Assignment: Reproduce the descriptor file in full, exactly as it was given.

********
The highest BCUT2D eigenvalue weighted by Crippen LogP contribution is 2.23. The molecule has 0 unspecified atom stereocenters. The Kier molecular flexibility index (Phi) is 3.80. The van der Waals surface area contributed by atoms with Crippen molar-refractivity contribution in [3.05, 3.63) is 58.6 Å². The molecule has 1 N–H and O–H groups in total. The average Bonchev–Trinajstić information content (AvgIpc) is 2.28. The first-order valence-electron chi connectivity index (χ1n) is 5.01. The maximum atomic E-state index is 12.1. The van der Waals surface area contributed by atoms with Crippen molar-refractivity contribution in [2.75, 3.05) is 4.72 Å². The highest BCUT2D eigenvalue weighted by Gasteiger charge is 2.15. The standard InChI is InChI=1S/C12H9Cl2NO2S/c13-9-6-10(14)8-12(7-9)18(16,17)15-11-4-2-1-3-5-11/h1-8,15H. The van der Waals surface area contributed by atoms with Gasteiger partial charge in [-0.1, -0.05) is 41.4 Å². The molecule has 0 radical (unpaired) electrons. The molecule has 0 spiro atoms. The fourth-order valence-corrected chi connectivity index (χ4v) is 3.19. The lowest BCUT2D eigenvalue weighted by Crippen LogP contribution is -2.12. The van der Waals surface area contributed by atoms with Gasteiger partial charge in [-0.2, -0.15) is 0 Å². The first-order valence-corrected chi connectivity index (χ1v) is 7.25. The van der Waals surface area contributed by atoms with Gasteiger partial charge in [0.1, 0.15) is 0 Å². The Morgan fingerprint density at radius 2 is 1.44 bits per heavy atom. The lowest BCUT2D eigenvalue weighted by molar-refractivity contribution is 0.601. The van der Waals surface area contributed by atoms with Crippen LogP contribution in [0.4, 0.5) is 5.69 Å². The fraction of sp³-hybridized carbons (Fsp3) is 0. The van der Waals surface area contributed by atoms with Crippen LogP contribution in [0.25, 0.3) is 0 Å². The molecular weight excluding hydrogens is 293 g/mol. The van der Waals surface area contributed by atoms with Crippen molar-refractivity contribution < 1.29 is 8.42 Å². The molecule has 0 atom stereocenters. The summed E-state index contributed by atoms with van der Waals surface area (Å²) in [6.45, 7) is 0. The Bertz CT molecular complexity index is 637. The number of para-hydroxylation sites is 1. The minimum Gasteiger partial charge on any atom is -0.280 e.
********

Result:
The highest BCUT2D eigenvalue weighted by Crippen LogP contribution is 2.23. The molecule has 0 unspecified atom stereocenters. The Kier molecular flexibility index (Phi) is 3.80. The van der Waals surface area contributed by atoms with Crippen molar-refractivity contribution in [3.05, 3.63) is 58.6 Å². The molecule has 1 N–H and O–H groups in total. The average Bonchev–Trinajstić information content (AvgIpc) is 2.28. The first-order valence-electron chi connectivity index (χ1n) is 5.01. The maximum atomic E-state index is 12.1. The van der Waals surface area contributed by atoms with Crippen molar-refractivity contribution in [2.75, 3.05) is 4.72 Å². The highest BCUT2D eigenvalue weighted by Gasteiger charge is 2.15. The standard InChI is InChI=1S/C12H9Cl2NO2S/c13-9-6-10(14)8-12(7-9)18(16,17)15-11-4-2-1-3-5-11/h1-8,15H. The van der Waals surface area contributed by atoms with Gasteiger partial charge in [-0.1, -0.05) is 41.4 Å². The molecule has 0 radical (unpaired) electrons. The molecule has 0 spiro atoms. The fourth-order valence-corrected chi connectivity index (χ4v) is 3.19. The lowest BCUT2D eigenvalue weighted by Crippen LogP contribution is -2.12. The van der Waals surface area contributed by atoms with Gasteiger partial charge in [-0.2, -0.15) is 0 Å². The first-order valence-corrected chi connectivity index (χ1v) is 7.25. The van der Waals surface area contributed by atoms with Gasteiger partial charge in [0.1, 0.15) is 0 Å². The Morgan fingerprint density at radius 2 is 1.44 bits per heavy atom. The lowest BCUT2D eigenvalue weighted by molar-refractivity contribution is 0.601. The van der Waals surface area contributed by atoms with Crippen LogP contribution in [0.4, 0.5) is 5.69 Å². The fraction of sp³-hybridized carbons (Fsp3) is 0. The van der Waals surface area contributed by atoms with Crippen LogP contribution in [0.25, 0.3) is 0 Å². The molecular weight excluding hydrogens is 293 g/mol. The van der Waals surface area contributed by atoms with Crippen molar-refractivity contribution < 1.29 is 8.42 Å². The molecule has 0 atom stereocenters. The summed E-state index contributed by atoms with van der Waals surface area (Å²) in [6.45, 7) is 0. The Bertz CT molecular complexity index is 637. The number of para-hydroxylation sites is 1. The minimum Gasteiger partial charge on any atom is -0.280 e.